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And they lived happily ever after: Alumni to marry on campus, with professor officiating

Sherry Collins and Michael Clark attended APSU, graduated from APSU and on Sept. 13 will be married at APSU. The ceremony will take place in front of Harned Hall with Professor of English Barry Kitterman officiating.

Harned Hall is a special place to Collins, who graduated in May with a degree in English and literature and now works in the APSU Department of Languages and Literature as a secretary.
Sherry Collins and Michael Clark attended APSU, graduated from APSU and on Sept. 13 will be married at APSU. The ceremony will take place in front of Harned Hall with Professor of English Barry Kitterman officiating.

Harned Hall is a special place to Collins, who graduated in May with a degree in English and literature and now works in the APSU Department of Languages and Literature as a secretary.

Harned Hall is the oldest building on campus, which in 1988 was saved from the wrecking ball by a concerted effort of faculty, students and townspeople. Formerly a women's dormitory, Harned was converted into a state-of-the-art showpiece brimming with the newest technologies. Today, it is the home of the history, languages, and literature departments.

Though some may consider a college campus an unusual site for a wedding, Collins defends her choice saying, “The faculty here are more than faculty to me, they are family.” What better place to be married than with your family.

Collins met Kitterman as a student in his creative writing class. She had the opportunity to get better acquainted with the professor through accompanying him to workshops in Atlanta and New York. For her, the choice for him to officiate her wedding was an obvious one. “There is no one else I'd rather have doing it,” she says.

Collins' fiancée, Michael Clark obtained his degree in computer science. The two met in the year 2000 at a freshman get-together and have been together ever since. Both have long-term plans to stay in the Clarksville area and work with the University.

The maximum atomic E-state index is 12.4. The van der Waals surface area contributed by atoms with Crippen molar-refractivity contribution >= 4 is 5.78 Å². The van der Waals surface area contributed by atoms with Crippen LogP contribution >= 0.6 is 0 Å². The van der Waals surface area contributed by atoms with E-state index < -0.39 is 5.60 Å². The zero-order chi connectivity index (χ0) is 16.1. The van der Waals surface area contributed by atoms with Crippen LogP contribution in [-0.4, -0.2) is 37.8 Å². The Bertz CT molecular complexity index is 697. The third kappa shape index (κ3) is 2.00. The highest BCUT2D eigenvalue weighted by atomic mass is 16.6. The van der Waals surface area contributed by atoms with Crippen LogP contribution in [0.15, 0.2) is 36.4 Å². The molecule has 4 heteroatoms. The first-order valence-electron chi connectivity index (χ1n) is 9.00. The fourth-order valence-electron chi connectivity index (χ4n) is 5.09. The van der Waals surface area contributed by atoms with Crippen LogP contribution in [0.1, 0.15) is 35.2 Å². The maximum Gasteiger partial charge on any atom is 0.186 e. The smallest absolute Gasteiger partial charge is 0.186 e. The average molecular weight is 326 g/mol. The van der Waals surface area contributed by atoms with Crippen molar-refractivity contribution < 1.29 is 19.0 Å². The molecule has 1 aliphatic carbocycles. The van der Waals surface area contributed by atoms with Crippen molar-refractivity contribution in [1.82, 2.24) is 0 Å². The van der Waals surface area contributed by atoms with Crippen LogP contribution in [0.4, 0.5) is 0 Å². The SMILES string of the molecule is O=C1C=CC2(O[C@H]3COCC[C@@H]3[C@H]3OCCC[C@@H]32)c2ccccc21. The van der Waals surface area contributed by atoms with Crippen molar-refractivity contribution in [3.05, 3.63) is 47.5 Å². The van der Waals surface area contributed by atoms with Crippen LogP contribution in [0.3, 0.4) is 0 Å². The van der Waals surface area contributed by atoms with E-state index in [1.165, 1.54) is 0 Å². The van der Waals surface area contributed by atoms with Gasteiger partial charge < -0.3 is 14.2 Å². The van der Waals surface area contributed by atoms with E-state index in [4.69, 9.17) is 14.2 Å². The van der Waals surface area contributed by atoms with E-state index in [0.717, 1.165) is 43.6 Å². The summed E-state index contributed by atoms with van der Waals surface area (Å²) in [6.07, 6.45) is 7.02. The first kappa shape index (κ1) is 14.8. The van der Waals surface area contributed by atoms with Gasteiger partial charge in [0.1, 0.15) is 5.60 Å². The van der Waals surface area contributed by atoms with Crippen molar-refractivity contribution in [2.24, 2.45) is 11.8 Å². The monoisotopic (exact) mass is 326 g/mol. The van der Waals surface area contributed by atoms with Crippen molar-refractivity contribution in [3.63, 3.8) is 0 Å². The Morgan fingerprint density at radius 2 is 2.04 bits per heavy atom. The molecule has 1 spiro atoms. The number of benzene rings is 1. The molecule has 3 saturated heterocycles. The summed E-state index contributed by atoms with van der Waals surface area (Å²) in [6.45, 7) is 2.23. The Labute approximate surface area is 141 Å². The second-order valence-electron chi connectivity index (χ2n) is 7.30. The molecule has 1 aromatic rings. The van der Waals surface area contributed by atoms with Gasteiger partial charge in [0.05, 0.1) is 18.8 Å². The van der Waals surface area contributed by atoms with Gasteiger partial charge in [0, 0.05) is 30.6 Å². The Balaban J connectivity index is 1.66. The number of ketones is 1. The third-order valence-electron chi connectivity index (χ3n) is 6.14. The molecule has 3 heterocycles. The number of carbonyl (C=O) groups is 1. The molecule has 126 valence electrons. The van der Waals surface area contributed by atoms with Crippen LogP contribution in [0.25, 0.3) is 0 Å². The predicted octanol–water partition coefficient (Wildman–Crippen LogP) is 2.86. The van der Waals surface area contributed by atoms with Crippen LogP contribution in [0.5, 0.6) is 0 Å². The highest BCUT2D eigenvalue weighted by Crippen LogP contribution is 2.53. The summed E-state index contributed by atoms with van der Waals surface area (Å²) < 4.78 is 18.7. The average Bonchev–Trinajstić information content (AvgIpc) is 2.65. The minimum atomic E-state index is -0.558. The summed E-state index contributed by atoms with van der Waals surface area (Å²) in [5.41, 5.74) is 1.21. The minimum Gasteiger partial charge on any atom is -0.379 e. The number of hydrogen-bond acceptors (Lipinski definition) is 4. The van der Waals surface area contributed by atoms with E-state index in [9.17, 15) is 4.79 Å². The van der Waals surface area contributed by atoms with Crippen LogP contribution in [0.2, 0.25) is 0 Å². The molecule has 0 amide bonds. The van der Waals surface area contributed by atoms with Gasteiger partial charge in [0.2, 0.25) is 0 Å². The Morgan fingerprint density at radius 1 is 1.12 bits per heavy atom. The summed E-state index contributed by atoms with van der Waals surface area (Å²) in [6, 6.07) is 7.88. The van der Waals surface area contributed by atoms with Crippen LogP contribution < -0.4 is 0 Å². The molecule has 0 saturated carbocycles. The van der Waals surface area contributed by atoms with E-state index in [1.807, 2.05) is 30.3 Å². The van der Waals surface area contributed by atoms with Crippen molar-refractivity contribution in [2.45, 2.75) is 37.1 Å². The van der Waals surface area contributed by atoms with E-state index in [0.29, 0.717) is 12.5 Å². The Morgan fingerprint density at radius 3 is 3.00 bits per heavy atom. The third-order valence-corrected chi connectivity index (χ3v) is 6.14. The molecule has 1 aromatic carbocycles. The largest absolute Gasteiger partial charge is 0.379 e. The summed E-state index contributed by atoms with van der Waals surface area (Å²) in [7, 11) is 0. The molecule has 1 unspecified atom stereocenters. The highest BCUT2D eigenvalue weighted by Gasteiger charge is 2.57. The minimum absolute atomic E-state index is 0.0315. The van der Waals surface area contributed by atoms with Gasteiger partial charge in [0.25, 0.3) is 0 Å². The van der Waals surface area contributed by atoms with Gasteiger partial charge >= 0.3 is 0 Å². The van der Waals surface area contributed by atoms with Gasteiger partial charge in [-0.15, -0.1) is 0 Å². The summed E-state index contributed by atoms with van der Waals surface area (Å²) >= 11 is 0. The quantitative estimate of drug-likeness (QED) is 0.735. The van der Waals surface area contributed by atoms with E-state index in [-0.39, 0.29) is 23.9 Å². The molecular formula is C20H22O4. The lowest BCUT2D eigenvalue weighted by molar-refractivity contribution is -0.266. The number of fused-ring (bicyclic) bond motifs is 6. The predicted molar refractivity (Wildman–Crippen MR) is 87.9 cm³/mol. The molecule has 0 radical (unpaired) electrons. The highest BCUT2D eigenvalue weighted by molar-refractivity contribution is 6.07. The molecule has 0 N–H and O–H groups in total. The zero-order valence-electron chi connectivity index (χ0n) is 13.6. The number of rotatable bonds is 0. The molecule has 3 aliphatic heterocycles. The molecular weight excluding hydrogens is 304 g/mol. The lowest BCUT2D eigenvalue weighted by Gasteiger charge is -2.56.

When asked why she chose to attend APSU, Collins says, “The school's size makes you feel at home. Also, and I may be a bit partial, the people in the English department were very welcoming and went out of their way to help me. No one ever pulled the ‘that's not my job' card. If I had questions, I got answers.”

The languages and literature department is one of the largest departments at the university, and offers students small classes and a diverse, experienced faculty including many award-winning teachers. The department provides composition, world literature and foreign language classes for all students as components of the general education core curriculum.

For incoming students, Collins has this advice, “If you are going to go to school, you might as well be really, really involved with the school.” She notes that this philosophy has been instrumental to her success.

Collins has no qualms about recommending the University to those wishing to continue their education. “Austin Peay is a wonderful school. You get a real sense of community here, there is plenty of one-on-one time with the teachers and the school's size doesn't overwhelm you. It's just a good learning environment. Oh, and the campus is simply beautiful.” -- Barry Williams